Scarcely more than one hundred years ago the hoof prints of the buffalo became scarce in South Carolina, and it would, perhaps, have been well for the Catawba Indian had he followed him to the distant West; for the exterminating greed of the white man has almost driven him, too, from the boundless regions in which he used to roam, cruel legislation has allowed his lands to be sold and his money squandered, and, after all, he is in not much better condition morally, socially, or financially than when he was a savage in the woods, with God-given ability to live with less struggle than he has today. Many a red man fell at the crack of the pioneer’s rifle; the rest fled inward as though retreating before some angry waters, which slowly began to surround them and threatened to break over their heads. With no avenues of escape, the Catawbas have been driven in and corralled, not unlike the buffalo before them, and whose fate our boasted civilization may yet force them to share. The 225 square miles of land, which was confirmed to the tribe as a reservation in 1764, has been curtailed until now they are huddled together on the meager allowance of only 800 acres! It remains to be seen if they will be still further crowded and encroached upon until they give up in...

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Catawba Indian Reservation

The reservation of the Catawba Indians was at one time in the remotest backwoods of South Carolina, but within the last twenty years the signs of civilization have been rapidly creeping toward it. Since the South began to draw Northern capital a few years ago, the development of this section of Carolina has been phenomenal. The nearest town of consequence to the reservation is Rock Hill, nine miles distant. Fifteen years ago there were scarcely half a dozen farm houses in the town today, Rock Hill is an important city with a number of cotton factories and a population of about ten thousand. However, the* peaceful stillness of the forests on the reservation is yet undisturbed, and here the woodman’s axe has left the Indians a noonday shade. I first visited the reservation in the spring of 1893. I set out from Rock Hill early in the morning and went on horseback that I might more easily make a tour of the grounds. The limit of the Indian land is about one mile from the principal highway through that section. Mistaking the road, it happened that I entered the reservation from the southwest corner. Here the trees and undergrowth were so thick that it was with much difficulty I made my way, until I found a path along the banks of a small stream. Following the path for half...

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Perhaps, after the Catawbas have become extinct, some one might ask who was responsible. Let us not wait until then to place the responsibility where it belongs. If it is South Carolina’s duty to cherish and guard with a fostering care the last vestige of her aboriginal inhabitants; if she owes anything to her earliest benefactors; if she owes anything to a disinterested people who have fought her battles a people who were courted when they were strong, but are now scorned because they are weak; if she owes anything to a people whose territory she has absorbed without due compensation; if it is her duty to uplift degraded humanity within her borders: then South Carolina is responsible; and if she does not soon do something for the Catawbas, her escutcheon will bear a stain which time cannot erase. It is time for the people of South Carolina to compel their representatives in the State and General Government to do something for these much-wronged and down-trodden people. On account of our neglect of duty toward the Indians this century has justly been termed a “Century of Dishonor.” Since its beginning the appeals made in behalf of the Catawbas have all fallen on stony ground; at its close will humanitarians still turn a deaf ear to their claims for more merciful treatment? Fifty years ago, William Crafts, the celebrated statesman,...

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Catawba Indians

Catawba Tribe: Significance unknown though the name was probably native to the tribe. Also called: Ani’ta’guă, Cherokee name. Iswa or Issa, signifying “river,” and specifically the Catawba River; originally probably an independent band which united early with the Catawba proper. Oyadagahrcenes, Tadirighrones, Iroquois names. Usherys, from iswahere, “river down here”; see Issa. Catawba Connections. The Catawba belonged to the Siouan linguistic family, but Catawba was the most aberrant of all known Siouan languages, though closer to Woccon than any other of which a vocabulary has been recorded. Catawba Location. In York and Lancaster Counties mainly but extending into the neighboring parts of the State and also into North Carolina and Tennessee. Catawba Subdivisions. Two distinct tribes are given by Lawson (1860) and placed on early maps, the Catawba and Iswa, the latter deriving their name from the native word meaning “river,” which was specifically applied to Catawba River. Catawba Villages. In early days this tribe had many villages but few names have come down to us. In 1728 there were six villages, all on Catawba River, the most northerly of which was known as Nauvasa. In 1781 they had two called in English Newton and Turkey Head, on opposite sides of Catawba River. Catawba History The Catawba appear first in history under the name Ysa, Issa (Iswa) in Vandera’s narratives of Pardo’s expedition into the interior, made in 1566-67....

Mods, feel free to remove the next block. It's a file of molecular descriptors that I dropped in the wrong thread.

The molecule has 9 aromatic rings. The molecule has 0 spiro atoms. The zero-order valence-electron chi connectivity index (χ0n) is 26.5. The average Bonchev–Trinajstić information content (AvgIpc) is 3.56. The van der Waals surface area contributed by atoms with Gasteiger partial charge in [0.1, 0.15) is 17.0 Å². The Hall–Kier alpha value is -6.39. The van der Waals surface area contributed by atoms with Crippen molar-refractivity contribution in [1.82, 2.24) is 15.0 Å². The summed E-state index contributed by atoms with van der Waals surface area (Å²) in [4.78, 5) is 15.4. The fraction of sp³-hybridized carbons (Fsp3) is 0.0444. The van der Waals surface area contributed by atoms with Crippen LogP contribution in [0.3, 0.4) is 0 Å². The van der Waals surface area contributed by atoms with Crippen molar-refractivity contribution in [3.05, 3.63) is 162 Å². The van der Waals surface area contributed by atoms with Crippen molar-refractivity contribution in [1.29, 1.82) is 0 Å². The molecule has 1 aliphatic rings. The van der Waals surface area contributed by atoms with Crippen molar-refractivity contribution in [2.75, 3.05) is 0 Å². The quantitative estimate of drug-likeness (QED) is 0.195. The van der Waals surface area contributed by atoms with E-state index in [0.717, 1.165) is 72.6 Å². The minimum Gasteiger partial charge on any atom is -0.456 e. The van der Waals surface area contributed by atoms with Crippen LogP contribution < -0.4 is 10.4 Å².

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The Catawba Indians

The origin and meaning of Catawba are unknown. It is said that Lynche creek hi South Carolina, east of the Catawba territory, was anciently known as Kadapau; and from the fact that Lawson applies the name Kadapau to a small band met by him southeast of the main body of the tribe, which he calls Esaw, it is possible that it was originally applied to this people by some tribe living in eastern South Carolina, from whom the first colonists obtained it. The Cherokee, having no b in their language, changed the word to Atakwa, or Anitakwa in the plural. The Shawano and other tribes of the Ohio valley made the word Cuttawa. From the earliest period the Catawba have also been known distinctively as the ” river [Catawba, iswa people,” from their residence on what seems to have been considered the principal river of the region, Iswa, ” the river,” being their only name for the Catawba and Wateree. The name appears in the Issa of La Vandera as early as 1569, in the Ushery (iswa-here, “river down there”) of Lederer, and hi the Esaw of Lawson. They were also called Flatheads (Oyadagahroene) by the Iroquois, a name which leads to some confusion, as it was also frequently applied by the same people to the Choctaw, Chickasaw, and Cherokee. The name was properly applicable to the Choctaw, who practiced...